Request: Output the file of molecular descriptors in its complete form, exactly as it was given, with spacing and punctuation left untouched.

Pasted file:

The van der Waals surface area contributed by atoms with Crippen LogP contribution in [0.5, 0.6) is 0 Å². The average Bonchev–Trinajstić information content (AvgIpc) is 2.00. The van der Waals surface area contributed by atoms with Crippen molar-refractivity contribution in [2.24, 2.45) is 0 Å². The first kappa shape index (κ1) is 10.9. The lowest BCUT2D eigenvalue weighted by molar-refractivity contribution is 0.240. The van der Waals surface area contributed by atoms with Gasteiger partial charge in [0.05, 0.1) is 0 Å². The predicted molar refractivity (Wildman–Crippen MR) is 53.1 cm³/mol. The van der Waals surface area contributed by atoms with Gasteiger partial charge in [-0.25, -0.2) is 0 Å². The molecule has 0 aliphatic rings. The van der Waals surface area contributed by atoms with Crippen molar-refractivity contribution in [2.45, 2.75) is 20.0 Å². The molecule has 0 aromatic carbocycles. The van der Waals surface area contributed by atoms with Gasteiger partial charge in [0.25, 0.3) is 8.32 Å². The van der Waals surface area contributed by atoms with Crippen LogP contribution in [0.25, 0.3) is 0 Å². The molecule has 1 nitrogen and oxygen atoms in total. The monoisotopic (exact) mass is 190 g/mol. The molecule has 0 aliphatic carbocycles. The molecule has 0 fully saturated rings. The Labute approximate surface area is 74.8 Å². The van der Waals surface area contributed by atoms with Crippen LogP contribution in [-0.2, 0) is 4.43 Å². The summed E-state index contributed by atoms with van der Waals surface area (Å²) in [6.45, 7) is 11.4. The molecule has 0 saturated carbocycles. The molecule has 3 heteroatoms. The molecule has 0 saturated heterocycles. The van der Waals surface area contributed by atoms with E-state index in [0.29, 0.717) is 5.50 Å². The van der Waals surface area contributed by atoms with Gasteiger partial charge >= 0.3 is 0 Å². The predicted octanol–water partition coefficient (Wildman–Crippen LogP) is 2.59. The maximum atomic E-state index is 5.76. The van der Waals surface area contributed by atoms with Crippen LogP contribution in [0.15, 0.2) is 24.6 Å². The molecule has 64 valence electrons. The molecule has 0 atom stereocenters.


The van der Waals surface area contributed by atoms with Crippen LogP contribution in [0.5, 0.6) is 0 Å². The average Bonchev–Trinajstić information content (AvgIpc) is 2.00. The van der Waals surface area contributed by atoms with Crippen molar-refractivity contribution in [2.24, 2.45) is 0 Å². The first kappa shape index (κ1) is 10.9. The lowest BCUT2D eigenvalue weighted by molar-refractivity contribution is 0.240. The van der Waals surface area contributed by atoms with Gasteiger partial charge in [0.05, 0.1) is 0 Å². The predicted molar refractivity (Wildman–Crippen MR) is 53.1 cm³/mol. The van der Waals surface area contributed by atoms with Gasteiger partial charge in [-0.25, -0.2) is 0 Å². The molecule has 0 aliphatic rings. The van der Waals surface area contributed by atoms with Crippen molar-refractivity contribution in [2.45, 2.75) is 20.0 Å². The molecule has 0 aromatic carbocycles. The van der Waals surface area contributed by atoms with Gasteiger partial charge in [0.25, 0.3) is 8.32 Å². The van der Waals surface area contributed by atoms with Crippen LogP contribution in [0.25, 0.3) is 0 Å². The molecule has 1 nitrogen and oxygen atoms in total. The monoisotopic (exact) mass is 190 g/mol. The molecule has 0 aliphatic carbocycles. The molecule has 0 fully saturated rings. The Labute approximate surface area is 74.8 Å². The van der Waals surface area contributed by atoms with Crippen LogP contribution in [-0.2, 0) is 4.43 Å². The summed E-state index contributed by atoms with van der Waals surface area (Å²) in [6.45, 7) is 11.4. The molecule has 0 saturated carbocycles. The molecule has 3 heteroatoms. The molecule has 0 saturated heterocycles. The van der Waals surface area contributed by atoms with E-state index in [0.29, 0.717) is 5.50 Å². The van der Waals surface area contributed by atoms with Gasteiger partial charge >= 0.3 is 0 Å². The predicted octanol–water partition coefficient (Wildman–Crippen LogP) is 2.59. The maximum atomic E-state index is 5.76. The van der Waals surface area contributed by atoms with Crippen LogP contribution in [0.15, 0.2) is 24.6 Å². The molecule has 64 valence electrons. The molecule has 0 atom stereocenters.